Rep. Barney Frank (D.-Mass.) is so freaked out over his boyfriend’s behavior and his own election troubles that he’s attempting to be nice to people, according to a columnist at the very liberal Boston Globe.
When Frank’s boyfriend Jim Ready was caught on tape heckling Frank’s Republican challenger Sean Bielat, Globe columnist Brian McGrory reports he phoned the liberal icon to ask if he condoned Ready’s behavior. (h/t Ace of Spades)
From the Globe report:
When I called Frank yesterday to ask if he condones his partner goading and mocking an opponent, he told me that “Jimmy’’ is a talented amateur photographer putting together a photo essay of the campaign.
When I asked if Frank planned to apologize for Ready’s behavior, Frank said: “Jim should have broken it off and not responded. But Bielat shouldn’t have initiated the conversation. I don’t see what was inappropriate about taking his picture.’’
I’ll mark that down as a no.
A few moments later, my phone rang again. It was Frank, adding, “Jim’s new to political campaigning. He takes it more personally than someone who’s used to it.”
After we hung up, Frank called again, saying, “You know, he calls me dude. I didn’t realize that was troubling people. He calls all sorts of people dude.”
There’s a larger point to all of this. For the last three decades, the political establishments in Boston and Washington have excused Frank’s consistently obnoxious behavior as Barney being Barney. Maybe they’ve done it because he was unique as an openly gay congressman. Maybe it was out of deference for the way he unapologetically and effectively carried the flag for the most liberal of causes. Maybe it was out of fear that he’d train his quick wit and substantial intellect against anyone who happened in his path.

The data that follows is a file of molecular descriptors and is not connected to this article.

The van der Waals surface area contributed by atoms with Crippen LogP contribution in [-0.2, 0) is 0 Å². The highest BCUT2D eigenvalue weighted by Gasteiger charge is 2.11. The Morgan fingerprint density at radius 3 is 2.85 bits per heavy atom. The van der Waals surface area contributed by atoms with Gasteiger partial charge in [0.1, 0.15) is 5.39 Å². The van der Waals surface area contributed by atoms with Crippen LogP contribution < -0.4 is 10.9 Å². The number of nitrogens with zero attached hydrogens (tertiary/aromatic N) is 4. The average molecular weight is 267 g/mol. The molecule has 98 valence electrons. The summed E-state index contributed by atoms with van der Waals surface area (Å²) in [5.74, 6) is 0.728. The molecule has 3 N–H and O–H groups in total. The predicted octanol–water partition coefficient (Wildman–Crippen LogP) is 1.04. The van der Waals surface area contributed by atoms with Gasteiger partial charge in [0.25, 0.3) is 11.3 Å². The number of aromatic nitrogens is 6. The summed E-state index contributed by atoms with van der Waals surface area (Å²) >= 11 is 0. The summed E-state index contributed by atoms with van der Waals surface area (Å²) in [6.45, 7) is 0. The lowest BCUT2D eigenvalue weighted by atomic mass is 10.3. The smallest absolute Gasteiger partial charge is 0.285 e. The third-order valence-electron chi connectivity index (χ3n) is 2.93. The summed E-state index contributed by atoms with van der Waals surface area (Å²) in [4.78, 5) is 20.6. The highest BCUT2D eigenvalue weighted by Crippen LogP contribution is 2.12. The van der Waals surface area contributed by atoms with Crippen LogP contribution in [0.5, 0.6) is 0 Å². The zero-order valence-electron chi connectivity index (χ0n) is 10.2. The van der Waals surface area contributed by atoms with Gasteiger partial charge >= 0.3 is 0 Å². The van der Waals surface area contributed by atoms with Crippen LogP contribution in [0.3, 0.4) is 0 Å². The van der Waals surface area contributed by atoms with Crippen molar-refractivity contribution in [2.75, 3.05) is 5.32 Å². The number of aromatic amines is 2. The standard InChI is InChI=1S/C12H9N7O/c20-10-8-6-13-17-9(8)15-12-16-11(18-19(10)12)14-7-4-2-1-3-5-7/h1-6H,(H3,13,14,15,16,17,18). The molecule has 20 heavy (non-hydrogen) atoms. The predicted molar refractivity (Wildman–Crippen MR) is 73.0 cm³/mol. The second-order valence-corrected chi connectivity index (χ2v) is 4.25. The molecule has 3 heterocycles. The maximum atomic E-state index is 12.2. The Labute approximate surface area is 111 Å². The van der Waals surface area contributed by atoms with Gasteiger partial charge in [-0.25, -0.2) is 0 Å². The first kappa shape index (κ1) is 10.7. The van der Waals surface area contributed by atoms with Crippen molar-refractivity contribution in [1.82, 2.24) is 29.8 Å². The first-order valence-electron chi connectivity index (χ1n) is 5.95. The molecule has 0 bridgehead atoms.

What a difference a year makes.
for the rst of the story and videos: http://www.humanevents.com/article.php?id=39515
June 1, 2010 in Campaign 2008, Campaign 2010, Campaign 2012, Capitalism, Economy, Family values, immigration reform, Politics, socialism, Uncategorized | Tags: Bank of America, Barack Obama, foreclosures, Harry Reid, mortgage bubble | 1 comment
Classic case of why Gov. and big business coziness is bad for “we the people.”
Where’s Florida’s ‘outreach center?” Where’s Ohio’s? Obviously Reid scratched BoA’s back and now BoA is scratching Dirty Harry’s back.
““Bank of America made a commitment to me and the people of Nevada that it would start doing more to help struggling homeowners in our state,” said Reid. “While this is one step of many in its commitment, it demonstrates that Bank of America is working in good faith to keep its promise and I appreciate that.”